Mid-trimester medical termination

Medical abortion is achieved at these gestations in a similar way to early medical termination by using oral mifepristone followed by repeated doses of prostaglandins 36-48 hours later. The regimes are safe and effective, although patients may experience minor side effects such as vomiting and diarrhoea associated with the procedure. The induction abortion interval tends to be longer with increasing gestation. Reported cumulative experience suggests that 97% of women abort successfully on the day of treatment within 5 doses of misoprostol. A second or third day of treatment may be required to complete the termination. Surgical evacuation under general anaesthetic may be required to complete the abortion and remove placental tissue. Published evidence suggests that this is required in about 8% of women and this fact should be incorporated into the counselling.

Complications and problems

Legal abortion in developed countries is impressively safe. Sadly, illegal, unsafe abortion remains a major contributor to maternal mortality on a global basis. The risk of complications is increased by older age, multiparity and increasing gestational age. Complications can be categorized into those that occur immediately at the time of the procedure and those that arise subsequently. Most of the immediate complications have been discussed in relation to the medical and surgical procedures outlined. The most common later complication is for a patient to present with problematic bleeding and/or pain where there may be retained products or infection. Ultrasound can be helpful in resolving the situation. Complex emotional feelings are often experienced immediately following termination and these include anger, guilt and regret and often contribute to short-term emotional distress. Most services offer follow-up counselling as required. The bulk of the evidence would support the view that abortion is very safe with few long-term problems, but patients do have concerns regarding their future reproductive health. There is no evidence to suggest that fertility difficulty or pregnancy complications are any more likely in patients who have had a previous abortion.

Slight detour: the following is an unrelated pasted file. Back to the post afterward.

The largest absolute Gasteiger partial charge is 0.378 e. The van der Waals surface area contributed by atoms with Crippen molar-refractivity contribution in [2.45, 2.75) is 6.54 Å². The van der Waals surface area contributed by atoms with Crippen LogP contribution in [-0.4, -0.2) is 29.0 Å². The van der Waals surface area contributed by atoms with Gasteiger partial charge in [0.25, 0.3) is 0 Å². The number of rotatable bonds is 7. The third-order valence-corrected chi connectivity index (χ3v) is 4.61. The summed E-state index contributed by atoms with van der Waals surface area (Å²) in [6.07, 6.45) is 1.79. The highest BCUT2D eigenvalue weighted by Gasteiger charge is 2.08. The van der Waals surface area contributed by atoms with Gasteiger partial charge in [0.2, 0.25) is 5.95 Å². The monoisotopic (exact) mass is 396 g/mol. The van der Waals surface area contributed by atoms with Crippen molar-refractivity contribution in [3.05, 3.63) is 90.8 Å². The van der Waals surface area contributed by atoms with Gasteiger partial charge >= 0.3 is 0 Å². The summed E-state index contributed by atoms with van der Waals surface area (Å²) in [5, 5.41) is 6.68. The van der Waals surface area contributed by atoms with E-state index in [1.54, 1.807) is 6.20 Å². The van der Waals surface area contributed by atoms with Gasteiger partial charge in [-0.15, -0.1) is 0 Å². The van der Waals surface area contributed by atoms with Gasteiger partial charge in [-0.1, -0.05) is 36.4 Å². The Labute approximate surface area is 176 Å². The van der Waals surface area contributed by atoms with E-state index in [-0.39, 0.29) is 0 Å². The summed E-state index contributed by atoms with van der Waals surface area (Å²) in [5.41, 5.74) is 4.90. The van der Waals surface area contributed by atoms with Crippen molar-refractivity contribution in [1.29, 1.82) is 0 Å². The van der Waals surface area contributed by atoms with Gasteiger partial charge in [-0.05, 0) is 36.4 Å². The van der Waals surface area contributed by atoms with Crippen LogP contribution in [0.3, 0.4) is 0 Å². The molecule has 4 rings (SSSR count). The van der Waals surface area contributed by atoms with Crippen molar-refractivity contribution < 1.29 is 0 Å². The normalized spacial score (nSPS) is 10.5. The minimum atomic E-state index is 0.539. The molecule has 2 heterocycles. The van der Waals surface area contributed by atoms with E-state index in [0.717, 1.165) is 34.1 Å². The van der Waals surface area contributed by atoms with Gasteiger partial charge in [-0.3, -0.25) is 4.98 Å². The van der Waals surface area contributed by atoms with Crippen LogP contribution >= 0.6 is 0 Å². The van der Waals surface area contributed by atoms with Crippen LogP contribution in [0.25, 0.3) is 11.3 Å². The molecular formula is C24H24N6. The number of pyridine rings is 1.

Legal induced abortion is one of the safest and commonest procedures in medicine. As with any other procedure, complications and failures are not completely avoidable, but they can be minimized by careful attention to detail by the medical providers using available published evidence and guidelines for practice. Gestation age should be accurately assessed and sound aseptic techniques used for interventionist procedures. Medical and nursing staff providing abortion services should be experienced and comfortable with the procedures and they must have a high index of suspicion for possible complications; the patient must have ready access to clinical services for post-abortion advice and the management of complications. The choice of abortion methods continues to extend with new developments and protocol refinements informed by ongoing research studies.